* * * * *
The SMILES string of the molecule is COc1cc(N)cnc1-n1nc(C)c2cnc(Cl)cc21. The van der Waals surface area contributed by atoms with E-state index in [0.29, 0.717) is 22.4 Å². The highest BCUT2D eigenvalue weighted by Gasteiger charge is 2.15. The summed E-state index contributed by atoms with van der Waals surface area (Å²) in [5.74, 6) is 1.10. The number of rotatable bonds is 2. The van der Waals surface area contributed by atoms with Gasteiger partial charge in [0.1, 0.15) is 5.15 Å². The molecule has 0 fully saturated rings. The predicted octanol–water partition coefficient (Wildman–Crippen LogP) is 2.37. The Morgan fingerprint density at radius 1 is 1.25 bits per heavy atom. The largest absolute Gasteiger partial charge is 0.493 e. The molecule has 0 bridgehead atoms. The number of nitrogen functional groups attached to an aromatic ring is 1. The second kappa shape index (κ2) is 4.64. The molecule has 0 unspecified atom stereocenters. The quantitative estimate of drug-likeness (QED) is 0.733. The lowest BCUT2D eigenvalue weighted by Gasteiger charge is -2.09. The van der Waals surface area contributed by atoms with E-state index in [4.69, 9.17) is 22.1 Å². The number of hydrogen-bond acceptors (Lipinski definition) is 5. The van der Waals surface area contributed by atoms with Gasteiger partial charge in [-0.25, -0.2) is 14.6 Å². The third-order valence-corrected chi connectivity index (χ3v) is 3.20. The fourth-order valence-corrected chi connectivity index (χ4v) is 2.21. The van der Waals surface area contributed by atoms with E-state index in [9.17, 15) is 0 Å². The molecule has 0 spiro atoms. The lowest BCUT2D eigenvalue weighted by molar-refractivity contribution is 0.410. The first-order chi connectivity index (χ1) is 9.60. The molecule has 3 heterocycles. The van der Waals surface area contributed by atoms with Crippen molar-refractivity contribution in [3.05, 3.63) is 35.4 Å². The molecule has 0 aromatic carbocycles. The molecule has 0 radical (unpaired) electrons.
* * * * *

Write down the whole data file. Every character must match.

The SMILES string of the molecule is COc1cc(N)cnc1-n1nc(C)c2cnc(Cl)cc21. The van der Waals surface area contributed by atoms with E-state index in [0.29, 0.717) is 22.4 Å². The highest BCUT2D eigenvalue weighted by Gasteiger charge is 2.15. The summed E-state index contributed by atoms with van der Waals surface area (Å²) in [5.74, 6) is 1.10. The number of rotatable bonds is 2. The van der Waals surface area contributed by atoms with Gasteiger partial charge in [0.1, 0.15) is 5.15 Å². The molecule has 0 fully saturated rings. The predicted octanol–water partition coefficient (Wildman–Crippen LogP) is 2.37. The Morgan fingerprint density at radius 1 is 1.25 bits per heavy atom. The largest absolute Gasteiger partial charge is 0.493 e. The molecule has 0 bridgehead atoms. The number of nitrogen functional groups attached to an aromatic ring is 1. The second kappa shape index (κ2) is 4.64. The molecule has 0 unspecified atom stereocenters. The quantitative estimate of drug-likeness (QED) is 0.733. The lowest BCUT2D eigenvalue weighted by Gasteiger charge is -2.09. The van der Waals surface area contributed by atoms with E-state index in [4.69, 9.17) is 22.1 Å². The number of hydrogen-bond acceptors (Lipinski definition) is 5. The van der Waals surface area contributed by atoms with Gasteiger partial charge in [-0.25, -0.2) is 14.6 Å². The third-order valence-corrected chi connectivity index (χ3v) is 3.20. The fourth-order valence-corrected chi connectivity index (χ4v) is 2.21. The van der Waals surface area contributed by atoms with E-state index in [9.17, 15) is 0 Å². The molecule has 0 spiro atoms. The lowest BCUT2D eigenvalue weighted by molar-refractivity contribution is 0.410. The first-order chi connectivity index (χ1) is 9.60. The molecule has 3 heterocycles. The van der Waals surface area contributed by atoms with Crippen molar-refractivity contribution in [3.05, 3.63) is 35.4 Å². The molecule has 0 aromatic carbocycles. The molecule has 0 radical (unpaired) electrons.